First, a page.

To serve you better, we've assembled a list of our customers' most frequently asked questions. If you don't find your answer here, feel free to contact us.
How could I have used this much water?
You could possibly have a leaky toilet or faucet that's difficult to detect. Sometimes the flap may hang open on the toilet and run till someone uses it again. Did someone leave a hose running for several hours? Did you fill a pool or play in the water? Did you pressure wash your house? We bill a month behind so if one bill is larger you will need to think back to the previous month's usage.
Please call the office if you have found you had a leak and we will help you get started on the leak covearge claim process.
What do I do if I am experiencing low pressure?
Check your meter and the surrounding area for possible leaks. Next, call our office and report low pressure for your area.
Why is my water discolored?
A repair could have been completed recently allowing air to enter the line, causing the milky look.
My water tastes, looks, and smells funny. Is it safe to drink?
All public water systems are required to maintain a minimum chlorine level of 0.2 mg/L (tested at the end of each line) by state law. Systems that use chloramine as a disinfectant must maintain a level of 0.5 mg/L by state law. Our disinfectant levels are tested daily to ensure safety.
Why does debris come out of the faucet when running hot water?
Most likely your water heater needs to be flushed. CAUTION: Most manufacturers recommend hiring a professional to flush your water heater. If you plan on doing this yourself, read the owner's manual to keep from being hurt and or damaging the water heater.
Why do I have a previous balance when I know I sent in my payment?
We may have received it after the due date or we may not have received it at all. If we received it after the due date, we may have already printed bills and it will not show on the bill but it is posted on our system. You can check your current balance due through the citisenportal.com website once your you have registered your account.
How can I check for a leak?
Locate your water meter. It is normally found at the property line in the front yard.
Be sure that no one is using water. Read and record your meter reading.
There is a hand that looks somewhat like a second hand on a watch. Note its position. Observe the position of this hand for 5-10 minutes. If it moves there is a leak.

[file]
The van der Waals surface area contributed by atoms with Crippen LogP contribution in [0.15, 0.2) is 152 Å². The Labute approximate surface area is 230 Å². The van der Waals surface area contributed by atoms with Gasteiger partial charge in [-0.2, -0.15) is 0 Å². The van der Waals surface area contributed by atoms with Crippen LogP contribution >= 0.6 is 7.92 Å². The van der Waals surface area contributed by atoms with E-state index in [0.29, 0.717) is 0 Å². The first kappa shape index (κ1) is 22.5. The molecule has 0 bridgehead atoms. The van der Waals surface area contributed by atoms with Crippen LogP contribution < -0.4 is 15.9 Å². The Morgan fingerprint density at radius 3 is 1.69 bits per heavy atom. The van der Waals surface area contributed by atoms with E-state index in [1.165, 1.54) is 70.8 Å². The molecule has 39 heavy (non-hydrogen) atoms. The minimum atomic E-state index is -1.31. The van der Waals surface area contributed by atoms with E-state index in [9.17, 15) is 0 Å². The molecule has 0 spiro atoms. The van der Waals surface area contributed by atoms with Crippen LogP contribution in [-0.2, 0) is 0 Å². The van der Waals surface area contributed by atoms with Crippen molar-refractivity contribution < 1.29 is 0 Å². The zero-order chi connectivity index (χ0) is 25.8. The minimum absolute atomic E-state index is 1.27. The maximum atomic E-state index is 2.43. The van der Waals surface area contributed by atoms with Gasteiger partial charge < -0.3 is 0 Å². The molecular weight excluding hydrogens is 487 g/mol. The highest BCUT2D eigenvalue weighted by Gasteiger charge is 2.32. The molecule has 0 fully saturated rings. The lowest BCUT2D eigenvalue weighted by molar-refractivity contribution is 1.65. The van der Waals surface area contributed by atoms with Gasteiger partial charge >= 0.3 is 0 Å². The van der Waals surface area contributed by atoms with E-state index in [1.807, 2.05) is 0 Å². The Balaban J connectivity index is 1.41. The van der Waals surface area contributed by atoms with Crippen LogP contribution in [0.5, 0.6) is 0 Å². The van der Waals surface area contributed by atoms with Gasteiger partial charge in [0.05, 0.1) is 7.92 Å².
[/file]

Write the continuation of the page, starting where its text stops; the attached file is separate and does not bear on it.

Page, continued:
There is a small disk in the center of the meter that is a silver and black color. If it is moving, water is leaking.
You may have a water cut-off valve inside your house, if so, close the valve. If the meter is still moving, your leak is between the meter and the valve location. Look for wet spots in the yard. This type of leak is often difficult to locate, so you may need to call your local plumber.
If the meter flow indicator hand stops when the cut-off valve is closed, the leak is in the house beyond the cut-off valve. Turn the valve back on and check under the house for leaks.
Check the water level in the commode. It should be at least 1/2 inch below the top of the overflow tube. You can also put food coloring or kool-aid in the back tank of the toilet, leave it for an hour or so and check to see if any color is leaking into the bowl of the toilet. If so, the flapper may need to be replaced.
Some leaks are very small. A leak that runs 24 hours a day will add up to a large utility bill.
To determine the size of a leak, read your meter before you leave for work or before going to bed--any long period of time when there will be no water usage. (Be sure that icemakers and any other type of automatic watering devices are turned off.) After several hours, read the meter again. Subtract the difference. This number represents the size of the leak. If your meter registers in cubic feet rather than gallons, multiply by 7.5 to determine the number of gallons leaked.
Have any leak repaired quickly. You are responsible for all the water that goes through your meter. Delaying repairs can be costly.